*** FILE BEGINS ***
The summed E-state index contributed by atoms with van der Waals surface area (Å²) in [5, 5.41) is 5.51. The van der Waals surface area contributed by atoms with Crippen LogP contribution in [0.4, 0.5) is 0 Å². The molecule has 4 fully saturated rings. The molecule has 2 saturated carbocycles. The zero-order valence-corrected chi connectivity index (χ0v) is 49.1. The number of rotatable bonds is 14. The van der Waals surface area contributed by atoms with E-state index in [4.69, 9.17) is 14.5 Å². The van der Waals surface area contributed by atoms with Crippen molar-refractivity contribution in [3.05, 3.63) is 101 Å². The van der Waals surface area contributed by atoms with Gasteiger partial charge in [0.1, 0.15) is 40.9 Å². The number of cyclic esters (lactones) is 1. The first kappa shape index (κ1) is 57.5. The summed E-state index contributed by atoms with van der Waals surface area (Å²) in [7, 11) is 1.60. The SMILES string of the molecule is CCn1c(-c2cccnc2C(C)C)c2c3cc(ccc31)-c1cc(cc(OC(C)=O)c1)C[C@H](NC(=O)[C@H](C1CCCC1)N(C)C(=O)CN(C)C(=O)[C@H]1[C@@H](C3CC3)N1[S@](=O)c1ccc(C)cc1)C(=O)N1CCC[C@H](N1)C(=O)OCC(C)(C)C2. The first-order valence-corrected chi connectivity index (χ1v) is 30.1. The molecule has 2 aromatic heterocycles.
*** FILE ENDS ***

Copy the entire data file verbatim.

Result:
The summed E-state index contributed by atoms with van der Waals surface area (Å²) in [5, 5.41) is 5.51. The van der Waals surface area contributed by atoms with Crippen LogP contribution in [0.4, 0.5) is 0 Å². The molecule has 4 fully saturated rings. The molecule has 2 saturated carbocycles. The zero-order valence-corrected chi connectivity index (χ0v) is 49.1. The number of rotatable bonds is 14. The van der Waals surface area contributed by atoms with E-state index in [4.69, 9.17) is 14.5 Å². The van der Waals surface area contributed by atoms with Crippen molar-refractivity contribution in [3.05, 3.63) is 101 Å². The van der Waals surface area contributed by atoms with Gasteiger partial charge in [0.1, 0.15) is 40.9 Å². The number of cyclic esters (lactones) is 1. The first kappa shape index (κ1) is 57.5. The summed E-state index contributed by atoms with van der Waals surface area (Å²) in [7, 11) is 1.60. The SMILES string of the molecule is CCn1c(-c2cccnc2C(C)C)c2c3cc(ccc31)-c1cc(cc(OC(C)=O)c1)C[C@H](NC(=O)[C@H](C1CCCC1)N(C)C(=O)CN(C)C(=O)[C@H]1[C@@H](C3CC3)N1[S@](=O)c1ccc(C)cc1)C(=O)N1CCC[C@H](N1)C(=O)OCC(C)(C)C2. The first-order valence-corrected chi connectivity index (χ1v) is 30.1. The molecule has 2 aromatic heterocycles.